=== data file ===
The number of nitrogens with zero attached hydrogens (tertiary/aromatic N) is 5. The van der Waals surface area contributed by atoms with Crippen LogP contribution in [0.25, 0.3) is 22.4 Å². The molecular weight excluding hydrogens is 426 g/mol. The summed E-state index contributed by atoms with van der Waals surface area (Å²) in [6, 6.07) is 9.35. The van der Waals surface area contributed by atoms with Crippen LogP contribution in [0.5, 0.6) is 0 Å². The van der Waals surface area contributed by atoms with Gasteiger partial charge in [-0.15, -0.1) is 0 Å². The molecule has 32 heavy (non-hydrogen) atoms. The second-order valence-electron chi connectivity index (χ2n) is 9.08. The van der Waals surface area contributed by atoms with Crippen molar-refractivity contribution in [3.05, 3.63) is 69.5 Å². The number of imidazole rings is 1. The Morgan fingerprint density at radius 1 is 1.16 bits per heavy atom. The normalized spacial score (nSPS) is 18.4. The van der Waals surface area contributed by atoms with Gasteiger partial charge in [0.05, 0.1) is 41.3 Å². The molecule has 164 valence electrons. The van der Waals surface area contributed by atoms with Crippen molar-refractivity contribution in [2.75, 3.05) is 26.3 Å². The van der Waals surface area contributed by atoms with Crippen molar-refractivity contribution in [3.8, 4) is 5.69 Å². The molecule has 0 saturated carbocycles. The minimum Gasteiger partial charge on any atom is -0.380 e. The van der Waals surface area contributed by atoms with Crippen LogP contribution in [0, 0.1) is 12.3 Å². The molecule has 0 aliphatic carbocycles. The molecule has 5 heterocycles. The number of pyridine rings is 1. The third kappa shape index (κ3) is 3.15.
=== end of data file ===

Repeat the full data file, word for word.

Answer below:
The number of nitrogens with zero attached hydrogens (tertiary/aromatic N) is 5. The van der Waals surface area contributed by atoms with Crippen LogP contribution in [0.25, 0.3) is 22.4 Å². The molecular weight excluding hydrogens is 426 g/mol. The summed E-state index contributed by atoms with van der Waals surface area (Å²) in [6, 6.07) is 9.35. The van der Waals surface area contributed by atoms with Crippen LogP contribution in [0.5, 0.6) is 0 Å². The van der Waals surface area contributed by atoms with Gasteiger partial charge in [-0.15, -0.1) is 0 Å². The molecule has 32 heavy (non-hydrogen) atoms. The second-order valence-electron chi connectivity index (χ2n) is 9.08. The van der Waals surface area contributed by atoms with Crippen molar-refractivity contribution in [3.05, 3.63) is 69.5 Å². The number of imidazole rings is 1. The Morgan fingerprint density at radius 1 is 1.16 bits per heavy atom. The normalized spacial score (nSPS) is 18.4. The van der Waals surface area contributed by atoms with Gasteiger partial charge in [0.05, 0.1) is 41.3 Å². The molecule has 164 valence electrons. The van der Waals surface area contributed by atoms with Crippen molar-refractivity contribution in [2.75, 3.05) is 26.3 Å². The van der Waals surface area contributed by atoms with Crippen molar-refractivity contribution in [3.8, 4) is 5.69 Å². The molecule has 0 saturated carbocycles. The minimum Gasteiger partial charge on any atom is -0.380 e. The van der Waals surface area contributed by atoms with Crippen LogP contribution in [0, 0.1) is 12.3 Å². The molecule has 0 aliphatic carbocycles. The molecule has 5 heterocycles. The number of pyridine rings is 1. The third kappa shape index (κ3) is 3.15.